DPR Construction Phoenix Regional Office
This entry contains a link to a detailed case study published by the Whole Building Design Guide. It is a 2013 Beyond Green Award recipient.
Since the completion of Aspect Communications World Headquarters in San Jose, CA, in 2001, DPR Construction, a national general contractor/construction manager, has been dedicated to being a world leader in sustainable construction. In 2006, they joined the EPA Climate Leaders and made a commitment to reducing company-wide GHG emissions by 25% per employee by 2015. In 2010, they built the first building in San Diego to be Net-Zero Energy and LEED Platinum.
Continuing this dedication, DPR Construction, when deciding to "build" a new Phoenix Regional Office, wanted to integrate their values and culture by creating a model for how to live and work in the desert, while providing a great employee environment, sustainably and cost effectively. The result, a 16,355 square foot office building, transformed an abandoned, distressed building in a redeveloping community of Phoenix into a modern sustainable facility. In doing so, they not only refurbished an old building but they broke down the perception barriers to Net-Zero Energy, transformed the conversation about environmental stewardship and 'doing what's right', and inspired an entire community to follow suit.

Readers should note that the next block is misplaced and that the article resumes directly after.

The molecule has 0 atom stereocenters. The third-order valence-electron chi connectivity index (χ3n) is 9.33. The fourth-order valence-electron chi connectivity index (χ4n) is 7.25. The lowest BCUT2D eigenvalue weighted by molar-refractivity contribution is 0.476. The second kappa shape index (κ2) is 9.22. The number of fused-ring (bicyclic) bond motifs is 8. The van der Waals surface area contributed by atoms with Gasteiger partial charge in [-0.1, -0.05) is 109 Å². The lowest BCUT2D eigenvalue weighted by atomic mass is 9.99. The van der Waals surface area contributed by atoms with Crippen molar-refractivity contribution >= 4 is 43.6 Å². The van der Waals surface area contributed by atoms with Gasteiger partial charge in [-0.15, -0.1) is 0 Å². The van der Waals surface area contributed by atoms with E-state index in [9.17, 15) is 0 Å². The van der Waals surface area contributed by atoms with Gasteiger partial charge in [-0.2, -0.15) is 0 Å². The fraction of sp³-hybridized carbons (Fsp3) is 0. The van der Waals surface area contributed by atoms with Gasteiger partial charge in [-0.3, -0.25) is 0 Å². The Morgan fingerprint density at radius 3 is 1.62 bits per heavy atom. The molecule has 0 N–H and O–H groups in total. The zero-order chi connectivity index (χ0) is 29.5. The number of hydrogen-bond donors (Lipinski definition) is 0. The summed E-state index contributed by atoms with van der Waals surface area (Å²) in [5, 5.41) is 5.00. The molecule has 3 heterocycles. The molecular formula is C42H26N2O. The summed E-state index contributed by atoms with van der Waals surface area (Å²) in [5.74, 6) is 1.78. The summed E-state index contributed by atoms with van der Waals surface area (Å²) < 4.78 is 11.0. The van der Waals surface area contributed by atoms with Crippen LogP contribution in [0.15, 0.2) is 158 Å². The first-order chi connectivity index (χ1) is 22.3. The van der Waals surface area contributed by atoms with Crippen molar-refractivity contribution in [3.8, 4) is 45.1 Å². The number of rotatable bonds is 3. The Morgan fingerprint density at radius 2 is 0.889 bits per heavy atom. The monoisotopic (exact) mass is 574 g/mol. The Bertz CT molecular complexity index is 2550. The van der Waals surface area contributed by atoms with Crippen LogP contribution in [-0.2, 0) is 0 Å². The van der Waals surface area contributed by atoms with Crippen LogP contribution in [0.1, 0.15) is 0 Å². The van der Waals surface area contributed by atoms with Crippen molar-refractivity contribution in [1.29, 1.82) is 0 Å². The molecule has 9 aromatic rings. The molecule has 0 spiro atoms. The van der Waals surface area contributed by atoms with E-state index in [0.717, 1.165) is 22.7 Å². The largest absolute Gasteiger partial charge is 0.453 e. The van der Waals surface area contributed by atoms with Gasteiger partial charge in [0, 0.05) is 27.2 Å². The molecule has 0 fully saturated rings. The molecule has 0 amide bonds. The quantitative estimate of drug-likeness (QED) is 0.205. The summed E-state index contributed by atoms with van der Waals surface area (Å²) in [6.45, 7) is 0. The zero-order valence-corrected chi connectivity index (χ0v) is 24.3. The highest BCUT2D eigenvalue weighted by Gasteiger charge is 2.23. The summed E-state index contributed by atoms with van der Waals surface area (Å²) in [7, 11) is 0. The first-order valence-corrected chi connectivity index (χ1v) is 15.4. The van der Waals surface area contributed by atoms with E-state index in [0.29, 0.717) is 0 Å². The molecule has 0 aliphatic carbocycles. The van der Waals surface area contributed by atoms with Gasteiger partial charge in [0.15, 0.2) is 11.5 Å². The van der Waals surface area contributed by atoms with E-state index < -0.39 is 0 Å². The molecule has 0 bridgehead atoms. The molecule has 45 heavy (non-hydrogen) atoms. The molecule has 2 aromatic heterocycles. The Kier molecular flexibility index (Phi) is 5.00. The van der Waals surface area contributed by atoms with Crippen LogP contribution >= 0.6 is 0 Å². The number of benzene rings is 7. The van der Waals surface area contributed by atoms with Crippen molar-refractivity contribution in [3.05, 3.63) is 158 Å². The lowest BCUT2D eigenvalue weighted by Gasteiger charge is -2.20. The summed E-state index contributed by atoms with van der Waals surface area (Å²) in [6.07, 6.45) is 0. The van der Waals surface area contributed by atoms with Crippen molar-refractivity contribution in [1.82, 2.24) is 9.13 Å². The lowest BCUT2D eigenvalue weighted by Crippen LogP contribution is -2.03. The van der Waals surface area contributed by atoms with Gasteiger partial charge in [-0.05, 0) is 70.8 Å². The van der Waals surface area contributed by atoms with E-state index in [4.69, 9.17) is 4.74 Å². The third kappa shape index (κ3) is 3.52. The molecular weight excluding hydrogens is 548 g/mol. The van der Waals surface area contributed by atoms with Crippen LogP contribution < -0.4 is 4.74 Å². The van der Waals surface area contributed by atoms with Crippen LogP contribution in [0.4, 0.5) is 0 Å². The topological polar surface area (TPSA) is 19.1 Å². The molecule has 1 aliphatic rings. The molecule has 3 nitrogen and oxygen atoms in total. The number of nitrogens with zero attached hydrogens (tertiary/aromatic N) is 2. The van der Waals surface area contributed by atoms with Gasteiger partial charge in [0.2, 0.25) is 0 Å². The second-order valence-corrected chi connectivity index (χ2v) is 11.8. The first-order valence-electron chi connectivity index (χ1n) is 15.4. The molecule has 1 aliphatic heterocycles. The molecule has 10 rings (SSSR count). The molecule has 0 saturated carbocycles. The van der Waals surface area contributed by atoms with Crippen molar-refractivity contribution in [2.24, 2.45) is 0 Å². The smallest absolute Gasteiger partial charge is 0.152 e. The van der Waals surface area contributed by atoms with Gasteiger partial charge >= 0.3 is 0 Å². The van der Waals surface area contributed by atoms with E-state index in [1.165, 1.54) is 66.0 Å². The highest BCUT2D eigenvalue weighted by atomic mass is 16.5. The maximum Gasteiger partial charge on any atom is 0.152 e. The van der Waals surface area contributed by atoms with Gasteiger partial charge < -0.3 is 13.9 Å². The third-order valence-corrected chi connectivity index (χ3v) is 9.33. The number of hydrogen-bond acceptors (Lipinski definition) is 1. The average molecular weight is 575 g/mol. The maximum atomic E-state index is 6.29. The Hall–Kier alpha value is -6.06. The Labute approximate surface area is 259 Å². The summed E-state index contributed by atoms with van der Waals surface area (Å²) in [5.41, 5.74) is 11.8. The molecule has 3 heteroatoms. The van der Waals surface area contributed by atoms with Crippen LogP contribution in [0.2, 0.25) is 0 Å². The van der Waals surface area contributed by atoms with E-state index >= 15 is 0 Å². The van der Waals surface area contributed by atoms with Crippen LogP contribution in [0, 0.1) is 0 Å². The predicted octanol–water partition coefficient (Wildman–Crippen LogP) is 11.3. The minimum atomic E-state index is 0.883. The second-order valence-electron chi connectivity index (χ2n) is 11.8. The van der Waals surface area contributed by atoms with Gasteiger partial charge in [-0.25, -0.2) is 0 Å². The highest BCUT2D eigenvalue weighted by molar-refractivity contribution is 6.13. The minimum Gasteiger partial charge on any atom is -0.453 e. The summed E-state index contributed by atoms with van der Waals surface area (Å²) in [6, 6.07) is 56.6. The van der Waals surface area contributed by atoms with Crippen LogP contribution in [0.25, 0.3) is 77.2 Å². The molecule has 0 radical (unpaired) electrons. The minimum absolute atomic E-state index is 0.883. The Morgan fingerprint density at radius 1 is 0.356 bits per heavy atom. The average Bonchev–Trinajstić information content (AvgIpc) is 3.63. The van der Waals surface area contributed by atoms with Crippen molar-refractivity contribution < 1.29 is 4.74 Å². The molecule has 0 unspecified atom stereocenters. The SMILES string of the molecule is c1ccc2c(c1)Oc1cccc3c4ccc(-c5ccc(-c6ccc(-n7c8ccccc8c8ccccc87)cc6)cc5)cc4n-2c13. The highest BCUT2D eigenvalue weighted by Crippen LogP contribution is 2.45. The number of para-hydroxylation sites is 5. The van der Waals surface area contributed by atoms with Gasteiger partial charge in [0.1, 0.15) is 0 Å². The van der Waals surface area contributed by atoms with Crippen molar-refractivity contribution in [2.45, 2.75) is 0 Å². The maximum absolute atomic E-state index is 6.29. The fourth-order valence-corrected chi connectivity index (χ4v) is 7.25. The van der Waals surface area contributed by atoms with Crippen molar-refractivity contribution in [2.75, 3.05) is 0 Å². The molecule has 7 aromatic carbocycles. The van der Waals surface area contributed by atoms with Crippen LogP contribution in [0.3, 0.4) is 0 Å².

DPR Construction's Phoenix Regional Office is a prime example of urban revitalization and integrated sustainability, and speaks volumes to the successes that can be achieved when the entire team is integrated around owner driven goals. Acting as owner and contractor, DPR hand-selected the project team based on their sustainability expertise and track-record of collaboration; this included the architect, energy consultant, and numerous specialty subcontractors.
A majority of the team was engaged prior to purchase in order to evaluate the potential of different project sites. While many sites were evaluated, a single-story 40-year old, distressed adult-themed (retail) boutique, a visual reminder of the urban blight Phoenix struggled to revitalize, was ultimately chosen.